How Does Net Metering Work in Vermont?

Updated: Aug 21

You know that it pays to switch to a renewable energy source, but it turns out that solar can save you money in more than one way.

Install solar. Insert plug. Run your house on the power of the sun. Simple, right? Well, if that were the case, you’d only get a fraction of the full benefit of your solar panels. In Vermont, that’s where net metering comes in.

Why We Need Net Metering

The sun has the capacity to provide a ton of energy—enough to continuously run a 25-inch TV on every square inch of the earth and then some. But, in the real world, the hours that the sun is up and the hours when our homes need the most juice don’t always overlap. Think about it—you don’t need all your lights on when there’s plenty of natural light streaming in or when you’re at work. (And on the flip side, ever wonder how much power you used to watch The Office on Netflix until bed?)

Fortunately, Vermont’s net metering system ensures that your wallet sees the full benefit of going solar.

What Is Net Metering?

A solar array produces power (measured in kilowatt-hours, or kWh) during the day. Some of this energy feeds the devices and appliances in your home in real-time. (Even if you’re not home, things like your fridge, computers, or modem still use power.)

But, when the sun is at its peak, your system generates far more kilowatts than you need. With net metering, this energy doesn’t go to waste. It feeds back into the grid, so other folks in your area can run their homes on green energy. Importantly, you get paid the power you supply by the utility company. Your meter counts the kilowatt-hours and your utility company credits your electric bill for the corresponding amount.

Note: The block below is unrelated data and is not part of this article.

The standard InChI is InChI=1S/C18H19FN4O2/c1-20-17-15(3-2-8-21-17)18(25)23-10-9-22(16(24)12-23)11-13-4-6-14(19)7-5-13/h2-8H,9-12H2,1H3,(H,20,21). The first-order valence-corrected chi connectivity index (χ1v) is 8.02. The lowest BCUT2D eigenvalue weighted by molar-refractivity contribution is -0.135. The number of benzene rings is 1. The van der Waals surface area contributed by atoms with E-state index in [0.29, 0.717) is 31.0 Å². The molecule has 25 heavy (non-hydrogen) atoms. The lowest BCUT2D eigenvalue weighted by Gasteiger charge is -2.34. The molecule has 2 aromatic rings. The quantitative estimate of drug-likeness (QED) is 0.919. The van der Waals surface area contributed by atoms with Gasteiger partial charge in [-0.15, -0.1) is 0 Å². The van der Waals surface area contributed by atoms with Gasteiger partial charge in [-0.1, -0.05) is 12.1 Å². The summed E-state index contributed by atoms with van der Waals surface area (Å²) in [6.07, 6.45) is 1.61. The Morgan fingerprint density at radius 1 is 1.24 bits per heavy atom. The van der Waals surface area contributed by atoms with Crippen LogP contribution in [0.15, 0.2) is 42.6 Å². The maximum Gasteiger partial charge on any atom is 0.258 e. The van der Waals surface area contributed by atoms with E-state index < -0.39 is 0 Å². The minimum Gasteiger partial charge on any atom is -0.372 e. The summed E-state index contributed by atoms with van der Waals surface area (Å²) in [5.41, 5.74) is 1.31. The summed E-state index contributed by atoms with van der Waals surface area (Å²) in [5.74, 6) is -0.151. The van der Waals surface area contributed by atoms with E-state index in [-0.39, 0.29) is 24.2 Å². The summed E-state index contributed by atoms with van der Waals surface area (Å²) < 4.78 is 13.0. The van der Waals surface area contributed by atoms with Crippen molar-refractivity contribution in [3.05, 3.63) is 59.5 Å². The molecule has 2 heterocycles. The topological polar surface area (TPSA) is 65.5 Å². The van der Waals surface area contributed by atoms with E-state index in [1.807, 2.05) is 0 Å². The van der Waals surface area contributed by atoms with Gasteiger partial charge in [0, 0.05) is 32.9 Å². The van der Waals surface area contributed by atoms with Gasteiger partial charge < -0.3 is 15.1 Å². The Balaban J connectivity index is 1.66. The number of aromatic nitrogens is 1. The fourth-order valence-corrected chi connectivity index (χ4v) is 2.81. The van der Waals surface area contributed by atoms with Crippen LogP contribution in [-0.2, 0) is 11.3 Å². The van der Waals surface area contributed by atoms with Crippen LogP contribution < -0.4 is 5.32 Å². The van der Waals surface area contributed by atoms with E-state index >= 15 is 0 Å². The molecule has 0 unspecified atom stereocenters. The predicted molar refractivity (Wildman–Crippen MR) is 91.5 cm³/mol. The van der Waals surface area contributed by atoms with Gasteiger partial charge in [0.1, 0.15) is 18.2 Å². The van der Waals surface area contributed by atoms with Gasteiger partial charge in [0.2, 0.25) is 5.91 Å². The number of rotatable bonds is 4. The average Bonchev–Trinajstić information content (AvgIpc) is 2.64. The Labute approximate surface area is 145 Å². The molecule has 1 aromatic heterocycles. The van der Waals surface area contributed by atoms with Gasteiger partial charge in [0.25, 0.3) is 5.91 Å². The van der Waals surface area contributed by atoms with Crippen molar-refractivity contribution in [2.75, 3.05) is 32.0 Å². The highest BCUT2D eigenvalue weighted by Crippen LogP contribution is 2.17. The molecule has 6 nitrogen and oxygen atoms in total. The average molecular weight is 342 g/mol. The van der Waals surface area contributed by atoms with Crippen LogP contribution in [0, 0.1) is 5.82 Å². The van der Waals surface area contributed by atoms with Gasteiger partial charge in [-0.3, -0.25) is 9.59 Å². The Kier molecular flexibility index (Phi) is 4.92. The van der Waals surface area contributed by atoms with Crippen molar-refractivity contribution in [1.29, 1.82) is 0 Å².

Then, when the sun goes down or during times of lower solar production, like winter, the energy you use from the grid is largely or entirely paid for by the credits you’ve accumulated during the day or summer.

Net Metering by State

Net metering rates vary state by state. And the net metering rates in Vermont tip the scales in your favor. Unlike in other states, the electric company pays you more for your solar energy than what you pay them for their grid energy. This premium is set at 2 cents per kWh for the first 10 years. This may sound like pennies, but over thousands of kWh over the entire year, it adds up. It is worth noting that this premium is set to drop to 1 cent later in 2020, so now is a good time to lock in your net metering rate.

Many other states are a one-to-one system, and some states under-value solar energy compared to the cost of grid energy.

Are there any other net metering fees to know about?

Most utilities have a small, one-time set-up fee for starting a net metering account. Otherwise, net metering means that you’ve largely eliminated your electric bill.

By Julia Westbrook


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